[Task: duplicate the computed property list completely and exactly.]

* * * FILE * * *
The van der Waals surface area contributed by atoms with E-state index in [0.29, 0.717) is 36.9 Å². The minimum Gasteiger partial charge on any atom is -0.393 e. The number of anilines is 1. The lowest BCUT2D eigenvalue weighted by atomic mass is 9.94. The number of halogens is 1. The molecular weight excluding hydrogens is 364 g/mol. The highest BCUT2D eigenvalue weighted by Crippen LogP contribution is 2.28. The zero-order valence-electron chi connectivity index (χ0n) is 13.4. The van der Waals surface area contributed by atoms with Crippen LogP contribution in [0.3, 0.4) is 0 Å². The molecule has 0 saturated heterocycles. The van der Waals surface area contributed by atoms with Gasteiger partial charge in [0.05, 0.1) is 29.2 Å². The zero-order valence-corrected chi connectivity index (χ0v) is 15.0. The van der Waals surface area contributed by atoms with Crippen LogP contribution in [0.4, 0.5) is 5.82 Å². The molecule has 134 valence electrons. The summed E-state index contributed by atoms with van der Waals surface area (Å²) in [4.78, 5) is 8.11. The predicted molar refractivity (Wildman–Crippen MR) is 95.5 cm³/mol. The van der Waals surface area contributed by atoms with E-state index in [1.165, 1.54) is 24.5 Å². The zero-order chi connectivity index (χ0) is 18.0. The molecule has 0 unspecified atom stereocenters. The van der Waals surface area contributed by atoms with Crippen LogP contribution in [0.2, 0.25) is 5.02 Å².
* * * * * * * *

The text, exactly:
The van der Waals surface area contributed by atoms with E-state index in [0.29, 0.717) is 36.9 Å². The minimum Gasteiger partial charge on any atom is -0.393 e. The number of anilines is 1. The lowest BCUT2D eigenvalue weighted by atomic mass is 9.94. The number of halogens is 1. The molecular weight excluding hydrogens is 364 g/mol. The highest BCUT2D eigenvalue weighted by Crippen LogP contribution is 2.28. The zero-order valence-electron chi connectivity index (χ0n) is 13.4. The van der Waals surface area contributed by atoms with Crippen LogP contribution in [0.3, 0.4) is 0 Å². The molecule has 0 saturated heterocycles. The van der Waals surface area contributed by atoms with Gasteiger partial charge in [0.05, 0.1) is 29.2 Å². The zero-order valence-corrected chi connectivity index (χ0v) is 15.0. The van der Waals surface area contributed by atoms with Crippen LogP contribution in [0.4, 0.5) is 5.82 Å². The molecule has 134 valence electrons. The summed E-state index contributed by atoms with van der Waals surface area (Å²) in [4.78, 5) is 8.11. The predicted molar refractivity (Wildman–Crippen MR) is 95.5 cm³/mol. The van der Waals surface area contributed by atoms with E-state index in [1.165, 1.54) is 24.5 Å². The zero-order chi connectivity index (χ0) is 18.0. The molecule has 0 unspecified atom stereocenters. The van der Waals surface area contributed by atoms with Crippen LogP contribution in [0.2, 0.25) is 5.02 Å².